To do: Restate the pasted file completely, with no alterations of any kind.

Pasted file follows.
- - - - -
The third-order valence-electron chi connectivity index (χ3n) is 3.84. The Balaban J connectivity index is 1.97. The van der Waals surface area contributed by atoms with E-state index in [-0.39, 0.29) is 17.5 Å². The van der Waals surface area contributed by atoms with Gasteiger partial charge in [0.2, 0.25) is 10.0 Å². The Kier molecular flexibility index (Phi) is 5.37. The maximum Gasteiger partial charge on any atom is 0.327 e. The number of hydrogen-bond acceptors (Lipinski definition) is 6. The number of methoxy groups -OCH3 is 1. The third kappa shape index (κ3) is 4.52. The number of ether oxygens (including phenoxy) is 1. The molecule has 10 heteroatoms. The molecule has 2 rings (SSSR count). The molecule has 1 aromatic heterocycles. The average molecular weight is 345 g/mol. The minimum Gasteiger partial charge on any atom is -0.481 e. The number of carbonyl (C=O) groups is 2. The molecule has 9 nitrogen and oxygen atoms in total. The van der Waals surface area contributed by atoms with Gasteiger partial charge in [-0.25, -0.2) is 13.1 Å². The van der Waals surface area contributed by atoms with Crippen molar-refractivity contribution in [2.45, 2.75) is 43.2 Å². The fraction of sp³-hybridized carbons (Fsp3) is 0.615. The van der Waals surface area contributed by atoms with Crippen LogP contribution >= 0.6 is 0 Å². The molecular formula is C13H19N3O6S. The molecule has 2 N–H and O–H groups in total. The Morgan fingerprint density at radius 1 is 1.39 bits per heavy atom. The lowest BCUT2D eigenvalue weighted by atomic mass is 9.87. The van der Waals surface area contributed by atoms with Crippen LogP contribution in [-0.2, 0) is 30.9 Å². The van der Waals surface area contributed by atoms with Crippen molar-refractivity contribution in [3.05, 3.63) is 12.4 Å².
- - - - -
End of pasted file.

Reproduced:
The third-order valence-electron chi connectivity index (χ3n) is 3.84. The Balaban J connectivity index is 1.97. The van der Waals surface area contributed by atoms with E-state index in [-0.39, 0.29) is 17.5 Å². The van der Waals surface area contributed by atoms with Gasteiger partial charge in [0.2, 0.25) is 10.0 Å². The Kier molecular flexibility index (Phi) is 5.37. The maximum Gasteiger partial charge on any atom is 0.327 e. The number of hydrogen-bond acceptors (Lipinski definition) is 6. The number of methoxy groups -OCH3 is 1. The third kappa shape index (κ3) is 4.52. The number of ether oxygens (including phenoxy) is 1. The molecule has 10 heteroatoms. The molecule has 2 rings (SSSR count). The molecule has 1 aromatic heterocycles. The average molecular weight is 345 g/mol. The minimum Gasteiger partial charge on any atom is -0.481 e. The number of carbonyl (C=O) groups is 2. The molecule has 9 nitrogen and oxygen atoms in total. The van der Waals surface area contributed by atoms with Gasteiger partial charge in [-0.25, -0.2) is 13.1 Å². The van der Waals surface area contributed by atoms with Crippen molar-refractivity contribution in [2.45, 2.75) is 43.2 Å². The fraction of sp³-hybridized carbons (Fsp3) is 0.615. The van der Waals surface area contributed by atoms with Crippen LogP contribution >= 0.6 is 0 Å². The molecular formula is C13H19N3O6S. The molecule has 2 N–H and O–H groups in total. The Morgan fingerprint density at radius 1 is 1.39 bits per heavy atom. The lowest BCUT2D eigenvalue weighted by atomic mass is 9.87. The van der Waals surface area contributed by atoms with Crippen LogP contribution in [-0.2, 0) is 30.9 Å². The van der Waals surface area contributed by atoms with Crippen molar-refractivity contribution in [3.05, 3.63) is 12.4 Å².